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These newsletters only come out once a month and there is a limit on space for content. If you use Social Media and want to keep up with regular wine updates and occasional rambles, feel free to connect with me on any of the following platforms.

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That’s it for this months Newsletter. I hope you enjoyed it and please, if you have any suggestions or things you would like to see get in touch! Either respond to me here or email to fintankerr@winecuentista.com . I hope everyone has a lovely summer and I will see you all for more tasting in September!

Fintan Kerr

Maestrazgo Wine Club Newsletter – Edition 19 – July 2017

July: A baking hot month under the Spanish sun for both us and for the grapes; a couple of years ago, during July 2015, it even became so hot that the plants stopped photosynthesising for a few weeks! As flowering is concluded at this stage, the vines are suddenly the proud parents of small, tightly knit bunches of hard, green grapes. This is the first indication that the grower has of the size and quality of the crop for the year and some will even begin ‘green harvesting’ at this stage, which is the act of removing some bunches of grapes in order to help concentrate the remaining bunches. Depending on how warm it is, veraison can begin in late July or early August, that is to say, the changing of the colour of the grapes to white and red depending on their variety.

Hello Wine Lovers! Welcome to the 19th Edition of Maestrazgo Wine Clubs newsletter. I hope you’re all having a wonderful summer break and enjoying the whacky weather of Barcelona; one moment it’s unbearably hot, the next it’s a thunderstorm, the next it’s a breezy day, reminiscent of Spring. You’ll likely see me around town a great deal as I’m working a lot over the summer, including planning some new tastings for September onwards! There’ll be some slight structural changes to Maestrazgo Wine Club when we relaunch in September, but all will be revealed in next months newsletter. For now I can only wish you all the best and apologise if I wander past you in the streets of Barcelona; being a new father is one of the greatest experiences I’ve ever had but it does make for some very sleepy moments…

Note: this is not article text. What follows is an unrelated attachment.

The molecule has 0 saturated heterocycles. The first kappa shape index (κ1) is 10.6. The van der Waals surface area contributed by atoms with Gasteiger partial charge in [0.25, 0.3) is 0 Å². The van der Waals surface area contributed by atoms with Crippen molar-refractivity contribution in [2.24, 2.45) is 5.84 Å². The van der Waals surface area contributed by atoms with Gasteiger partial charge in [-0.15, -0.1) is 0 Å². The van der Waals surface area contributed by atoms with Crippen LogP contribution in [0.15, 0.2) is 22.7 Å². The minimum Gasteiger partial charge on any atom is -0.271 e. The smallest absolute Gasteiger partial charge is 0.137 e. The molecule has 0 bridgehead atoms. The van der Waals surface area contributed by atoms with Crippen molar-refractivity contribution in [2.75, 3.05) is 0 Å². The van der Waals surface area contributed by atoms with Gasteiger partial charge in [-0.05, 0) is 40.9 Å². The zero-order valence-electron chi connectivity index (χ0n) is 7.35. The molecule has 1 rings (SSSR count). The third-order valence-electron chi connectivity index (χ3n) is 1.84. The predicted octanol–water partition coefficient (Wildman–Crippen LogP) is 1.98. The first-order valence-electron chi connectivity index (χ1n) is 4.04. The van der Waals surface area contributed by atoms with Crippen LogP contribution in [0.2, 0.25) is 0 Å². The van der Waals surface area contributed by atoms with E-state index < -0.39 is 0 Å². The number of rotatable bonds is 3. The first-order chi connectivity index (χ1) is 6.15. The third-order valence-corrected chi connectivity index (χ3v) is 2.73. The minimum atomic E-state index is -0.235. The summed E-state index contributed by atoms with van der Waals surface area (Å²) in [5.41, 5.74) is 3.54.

Barcelona Wine Tasting Events:

As there won’t be any Maestrazgo Wine Club tastings for a few months, here are a few other groups on Meet-up that are organising interesting wine tastings around the city:

BCN Tastings Wine Club: Ran by my friend, Alex Pastor, this is a new group focusing on high quality wines from both Spain and abroad. Expect upcoming tastings this month on the varying styles of Rioja as well as an international tasting of sparkling wines! https://www.meetup.com/BCN-Tastings-Wine-Club/

The Wednesday Wine Club: Ran by Alice and organised at Vivinos, The Wednesday Wine Club is a regular group with varying topics, mostly focused around the world of Spanish wine. They recently organised a successful trip to a recent wine festival in Priorat as well, so a very interesting group to be part of! https://www.meetup.com/Wine-Wednesday-Tasting-Networking/

BCN Gastronomic Society: A collection of different organisers from around the city, look out for events organised by Adria Montserrat as he tends to organise the wine events. https://www.meetup.com/BCN-Gastronomic-Society/